Even in an area where the streams and bodies of water have names such as Squirrel Creek, Four Hole Swamp and Smoke Pond, the name Flea Bite Creek stands out.
It’s difficult to determine how long ago the creek got its unusual name, which seems a bit of a misnomer today as there are few, if any, fleas along its banks. But given the sandy soil found in the area, near Cameron, S.C., in Calhoun County, less than an hour south of Columbia, it’s possible the irritating parasites once inhabited the locale in abundance.
Standing on a bridge over Flea Bite Creek, with a view of algae-covered water, thick cypress trees and a great deal of brush along the banks, it would seem a more appropriate name for the stream would be “Snake Bite Creek.”
Another possibility is “Gator Gulch.”
But back 250 years ago when the region was being settled it’s likely nearly every lake, river and swamp in South Carolina was filled with snakes, venomous and otherwise, meaning this sluggish stretch of water wouldn’t have stood out had it been host to cottonmouths, copperheads or king snakes.
Not only that, there’s something to be said for a foe one can see, and avoid, even if it’s a six-foot snake, rather than one the size of sesame seed that jumps in an unpredictable manner.
11 thoughts on “Flea Bite Creek – short on fleas, big on other critters”
Outside the city of San Ignacio where I live in Belize, there’s a large subdivision in the bush named “Mosquitoville,” near a creek of the same name. Unlike the lack of fleas along Flea Bite Creek, Mosquitoville and its creek still have plenty of mosquitoes, Belize me. (The city does go down there with a fogger somewhat frequently, though, to prevent dengue fever outbreaks). Mosquitoville is never pictured in the Belizean travel brochures and posters for some reason.
I know many places that could be called Mosquitoville, but few have the guts to identify themselves as such. I admire their honesty, though I’m not eager to visit.
In France we had nasty bugs called aoutats…as they came out in Aout…known to Anglophones as August.
You would mow the grass and disturb them…their revenge was dreadful. They would creep into every crevice of your skin and itch like fury….and when you showered them out left their legacy in the form of some sort of acid which kept you reminded of their presence for days.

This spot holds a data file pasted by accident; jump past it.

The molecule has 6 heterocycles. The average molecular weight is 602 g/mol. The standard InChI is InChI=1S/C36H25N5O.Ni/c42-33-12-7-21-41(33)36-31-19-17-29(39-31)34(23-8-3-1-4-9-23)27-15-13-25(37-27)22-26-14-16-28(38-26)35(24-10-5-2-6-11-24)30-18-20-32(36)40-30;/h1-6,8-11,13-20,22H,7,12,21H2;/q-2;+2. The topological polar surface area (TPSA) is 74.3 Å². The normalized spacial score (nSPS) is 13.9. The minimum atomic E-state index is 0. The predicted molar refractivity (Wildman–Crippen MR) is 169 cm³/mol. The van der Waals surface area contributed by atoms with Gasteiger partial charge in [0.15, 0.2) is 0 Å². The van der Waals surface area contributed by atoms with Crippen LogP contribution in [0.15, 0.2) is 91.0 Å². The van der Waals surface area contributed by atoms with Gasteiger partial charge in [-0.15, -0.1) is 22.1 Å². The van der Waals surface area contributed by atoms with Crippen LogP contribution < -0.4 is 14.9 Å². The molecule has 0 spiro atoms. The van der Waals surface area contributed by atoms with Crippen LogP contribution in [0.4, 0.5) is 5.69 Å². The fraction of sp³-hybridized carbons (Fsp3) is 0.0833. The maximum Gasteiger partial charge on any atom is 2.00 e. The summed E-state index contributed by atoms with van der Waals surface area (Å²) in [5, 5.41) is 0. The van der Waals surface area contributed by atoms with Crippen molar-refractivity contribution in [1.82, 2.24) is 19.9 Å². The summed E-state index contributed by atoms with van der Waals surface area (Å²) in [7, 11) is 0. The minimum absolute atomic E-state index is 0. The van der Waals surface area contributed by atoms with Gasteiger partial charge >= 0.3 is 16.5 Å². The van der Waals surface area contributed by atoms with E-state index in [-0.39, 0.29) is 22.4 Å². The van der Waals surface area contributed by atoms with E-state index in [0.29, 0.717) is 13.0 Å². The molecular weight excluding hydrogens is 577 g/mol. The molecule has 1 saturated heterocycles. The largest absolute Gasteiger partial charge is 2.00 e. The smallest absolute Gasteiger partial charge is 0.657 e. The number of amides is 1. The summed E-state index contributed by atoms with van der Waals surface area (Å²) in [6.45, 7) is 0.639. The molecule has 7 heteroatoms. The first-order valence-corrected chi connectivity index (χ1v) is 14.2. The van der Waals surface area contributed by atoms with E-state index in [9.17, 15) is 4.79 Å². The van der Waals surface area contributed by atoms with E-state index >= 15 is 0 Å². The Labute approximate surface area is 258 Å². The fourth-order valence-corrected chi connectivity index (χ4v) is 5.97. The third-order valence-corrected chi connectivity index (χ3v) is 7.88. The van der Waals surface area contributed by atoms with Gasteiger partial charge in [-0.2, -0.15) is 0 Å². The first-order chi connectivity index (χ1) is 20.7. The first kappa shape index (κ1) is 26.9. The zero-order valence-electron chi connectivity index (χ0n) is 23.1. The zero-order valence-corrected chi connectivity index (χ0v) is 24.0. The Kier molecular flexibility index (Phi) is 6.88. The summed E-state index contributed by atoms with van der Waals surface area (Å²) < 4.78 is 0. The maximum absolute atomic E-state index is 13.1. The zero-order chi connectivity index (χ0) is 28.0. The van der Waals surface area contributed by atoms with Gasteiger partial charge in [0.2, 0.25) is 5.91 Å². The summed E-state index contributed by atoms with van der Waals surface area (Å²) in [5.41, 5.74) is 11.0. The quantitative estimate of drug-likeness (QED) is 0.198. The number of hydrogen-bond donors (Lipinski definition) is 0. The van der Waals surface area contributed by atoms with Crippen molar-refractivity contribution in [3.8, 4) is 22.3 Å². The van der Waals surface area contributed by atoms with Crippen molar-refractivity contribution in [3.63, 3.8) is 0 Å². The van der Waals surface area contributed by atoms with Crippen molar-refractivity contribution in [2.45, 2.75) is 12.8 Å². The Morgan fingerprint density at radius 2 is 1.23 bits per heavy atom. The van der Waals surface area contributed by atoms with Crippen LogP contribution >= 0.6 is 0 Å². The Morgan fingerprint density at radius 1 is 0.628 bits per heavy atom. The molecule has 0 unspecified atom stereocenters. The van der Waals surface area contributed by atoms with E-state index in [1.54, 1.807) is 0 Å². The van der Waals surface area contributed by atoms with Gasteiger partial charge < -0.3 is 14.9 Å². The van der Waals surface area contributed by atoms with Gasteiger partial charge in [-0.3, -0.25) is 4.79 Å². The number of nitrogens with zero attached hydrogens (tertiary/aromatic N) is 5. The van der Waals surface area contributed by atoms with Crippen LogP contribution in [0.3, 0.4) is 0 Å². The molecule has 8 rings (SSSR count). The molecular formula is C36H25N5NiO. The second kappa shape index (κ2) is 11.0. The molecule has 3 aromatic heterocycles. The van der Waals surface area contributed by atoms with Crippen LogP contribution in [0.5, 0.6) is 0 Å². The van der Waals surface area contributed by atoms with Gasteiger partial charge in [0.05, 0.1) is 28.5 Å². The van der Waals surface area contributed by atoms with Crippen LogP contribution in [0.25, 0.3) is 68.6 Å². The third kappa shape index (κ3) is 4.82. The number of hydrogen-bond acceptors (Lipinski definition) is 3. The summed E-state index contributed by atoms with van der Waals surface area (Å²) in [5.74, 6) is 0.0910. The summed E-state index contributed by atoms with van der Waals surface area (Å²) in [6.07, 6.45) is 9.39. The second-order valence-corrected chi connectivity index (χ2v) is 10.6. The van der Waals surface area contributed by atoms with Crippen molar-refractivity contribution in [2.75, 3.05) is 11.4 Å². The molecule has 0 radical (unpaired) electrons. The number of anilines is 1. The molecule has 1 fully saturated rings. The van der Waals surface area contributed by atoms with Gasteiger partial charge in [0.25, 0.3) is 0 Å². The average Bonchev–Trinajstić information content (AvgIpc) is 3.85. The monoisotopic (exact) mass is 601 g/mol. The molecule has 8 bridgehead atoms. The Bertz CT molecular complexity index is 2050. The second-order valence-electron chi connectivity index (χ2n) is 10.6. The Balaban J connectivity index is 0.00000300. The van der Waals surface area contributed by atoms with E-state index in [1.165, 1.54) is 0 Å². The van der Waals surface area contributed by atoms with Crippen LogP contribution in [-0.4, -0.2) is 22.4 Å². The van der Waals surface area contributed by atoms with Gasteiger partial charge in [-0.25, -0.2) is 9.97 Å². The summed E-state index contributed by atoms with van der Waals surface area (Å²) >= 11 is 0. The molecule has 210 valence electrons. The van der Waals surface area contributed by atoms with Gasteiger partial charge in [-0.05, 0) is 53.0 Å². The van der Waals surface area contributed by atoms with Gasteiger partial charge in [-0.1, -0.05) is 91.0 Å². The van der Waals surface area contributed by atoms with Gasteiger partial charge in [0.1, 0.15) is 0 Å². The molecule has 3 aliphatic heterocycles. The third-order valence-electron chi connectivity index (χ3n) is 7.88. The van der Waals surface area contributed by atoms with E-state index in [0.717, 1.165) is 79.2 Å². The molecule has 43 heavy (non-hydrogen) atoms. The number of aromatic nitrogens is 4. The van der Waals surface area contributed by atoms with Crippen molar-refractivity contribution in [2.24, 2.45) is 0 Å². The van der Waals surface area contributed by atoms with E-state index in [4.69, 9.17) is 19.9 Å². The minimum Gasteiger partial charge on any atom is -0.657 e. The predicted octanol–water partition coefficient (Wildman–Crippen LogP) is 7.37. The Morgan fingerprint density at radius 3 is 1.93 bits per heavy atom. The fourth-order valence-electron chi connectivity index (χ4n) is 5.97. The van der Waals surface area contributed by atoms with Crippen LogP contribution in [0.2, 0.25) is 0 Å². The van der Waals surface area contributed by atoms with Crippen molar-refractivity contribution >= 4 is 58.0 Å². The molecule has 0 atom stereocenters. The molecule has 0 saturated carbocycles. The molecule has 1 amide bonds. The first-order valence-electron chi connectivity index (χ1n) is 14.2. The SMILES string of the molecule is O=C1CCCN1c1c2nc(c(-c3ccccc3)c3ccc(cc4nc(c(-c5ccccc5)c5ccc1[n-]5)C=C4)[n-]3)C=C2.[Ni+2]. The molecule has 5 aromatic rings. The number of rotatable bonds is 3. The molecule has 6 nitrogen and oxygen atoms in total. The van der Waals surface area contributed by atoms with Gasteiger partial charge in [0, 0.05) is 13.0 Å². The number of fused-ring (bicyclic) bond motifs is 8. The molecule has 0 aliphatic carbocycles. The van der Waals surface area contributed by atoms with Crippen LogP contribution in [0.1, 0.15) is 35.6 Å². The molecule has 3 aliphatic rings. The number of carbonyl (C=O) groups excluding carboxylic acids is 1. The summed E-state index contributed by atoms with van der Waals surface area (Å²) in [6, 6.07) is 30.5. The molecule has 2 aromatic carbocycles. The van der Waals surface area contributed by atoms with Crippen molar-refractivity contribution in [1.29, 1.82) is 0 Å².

You could always tell those afflicted by the twitching and shuffling as they tried to alleviate their suffering.
Mark you, Leo would have swapped them for the nasty surprise he had last week when taking pots from a storage box to plant up…carrying on serenely he reached the bottom layer and found himself about to disturb a nest of young fer de lance snakes…
Potting up abandoned for the day…
Nothing like a critter that leaves you itching and scratching “after you shower. And no comment needed on the snakes – and I like snakes!
i love your logic in this one. and not a very inviting name for someone happening upon the area for the first time )
Keeps away the riff-raff, I suppose.
And how can there be what seems like half a dozen spots in the midlands and lowcountry, identified by official Highway Dept signage, as “Ox Swamp”? I’ve lived my entire life in SC and have never seen, or heard tell of any oxen in the area.I do have it on pretty good authority that oxen have a nasty habit of getting stuck in ditches, maybe a connection?
Near Sumter SC there is a community called “Chigger Grove”.I doubt the name was selected by the chamber of commerce!
Chigger Grove? I’m on my way it? Sounds absolutely delightful, doesn’t it?
Not sure about the ox fascination. Perhaps someone a long time ago inadvertently left the “f” off “fox,” making Fox Swamp into Ox Swamp.
As you know, oxen were commonly used as draft animals. I have been told oxen are stronger, slower, and certainly more docile and patient than horses or mules as well as being better in bad terrain. Here in Western North Carolina one side of a particular mountain has an area known as Bull Creek while the immediate other side is Ox Creek. The obvious, and possibly true, story is that a bull was purchased in the Swannanoa area and on the walk over the mountain it became so unruly that the purchaser castrated it and the remainder of the trip the animal was an ox. It makes sense whether or not it is true. 🙂
Had you lived anywhere in white inhabited country 100-200 years ago oxen would have been a common sight.
I understand they were considerably strong and sturdy animals, which would seem particularly useful in both hilly regions and wet, muddy areas.